Objective- To test the hypothesis that exenatide twice daily reduces the relative incidence of cardiovascular disease (CVD) events among patients with type 2 diabetes compared to other glucose-lowering agent(s).
Research Design and Methods. Retrospective database analysis of the LifeLink™ database of medical and pharmaceutical insurance claims for June, 2005 through March, 2009. Patients with no history in the preceding 9 months of myocardial infarction, ischemic stroke, or coronary revascularization procedure were assigned to the exenatide-initiated or non-exenatide-initiated cohorts based on the first new prescription filled and reassigned if exenatide was prescribed or discontinued. Incident CVD events (myocardial infarction, ischemic stroke, or coronary revascularization procedure) were identified by ICD-9-CM diagnosis codes. Patient outcomes were adjusted for differences in clinical and demographic characteristics and compared using propensity-score-weighted discrete time survival analysis with time-varying exposure to exenatide.
Results. 39,275 patients with type 2 diabetes were treated with exenatide twice daily and 381,218 patients were treated with other glucose-lowering therapies. Patients who initiated exenatide were more likely to have prior ischemic heart disease, obesity, hyperlipidemia, hypertension and/or other comorbidities at baseline. Exenatide-treated patients were less likely to have a CVD event than non-exenatide-treated patients (hazard ratio, 0.81 [95% confidence interval [CI], 0.68-0.95; P = 0.01]) and lower rates of CVD-related hospitalization (hazard ratio, 0.88 [CI, 0.79-0.98; P = 0.02]) and all-cause hospitalization (hazard ratio, 0.94 [CI, 0.91-0.97; P < 0.001]).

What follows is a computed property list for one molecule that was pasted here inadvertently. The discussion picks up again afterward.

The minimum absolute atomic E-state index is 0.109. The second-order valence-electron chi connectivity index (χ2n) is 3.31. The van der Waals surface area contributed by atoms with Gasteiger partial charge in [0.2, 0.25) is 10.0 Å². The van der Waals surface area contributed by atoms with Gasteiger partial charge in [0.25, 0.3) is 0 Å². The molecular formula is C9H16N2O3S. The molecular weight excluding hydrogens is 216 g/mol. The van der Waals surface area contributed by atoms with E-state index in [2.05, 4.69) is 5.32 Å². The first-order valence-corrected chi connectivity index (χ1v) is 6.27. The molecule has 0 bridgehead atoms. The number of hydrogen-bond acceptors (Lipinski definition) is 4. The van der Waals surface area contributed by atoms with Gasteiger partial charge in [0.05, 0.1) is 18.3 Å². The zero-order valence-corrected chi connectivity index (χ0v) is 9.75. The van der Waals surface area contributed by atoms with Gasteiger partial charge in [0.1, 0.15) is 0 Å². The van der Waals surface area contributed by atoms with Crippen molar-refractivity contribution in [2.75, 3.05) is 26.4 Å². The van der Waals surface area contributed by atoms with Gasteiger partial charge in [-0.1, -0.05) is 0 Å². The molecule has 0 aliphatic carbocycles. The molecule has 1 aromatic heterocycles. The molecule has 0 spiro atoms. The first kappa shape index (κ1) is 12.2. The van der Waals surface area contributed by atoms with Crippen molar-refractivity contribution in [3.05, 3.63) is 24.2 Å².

Conclusions Exenatide twice daily treatment was associated with a lower risk of CVD events and hospitalizations than treatment with other glucose-lowering therapies.
- Received July 19, 2010.
- Accepted September 28, 2010.
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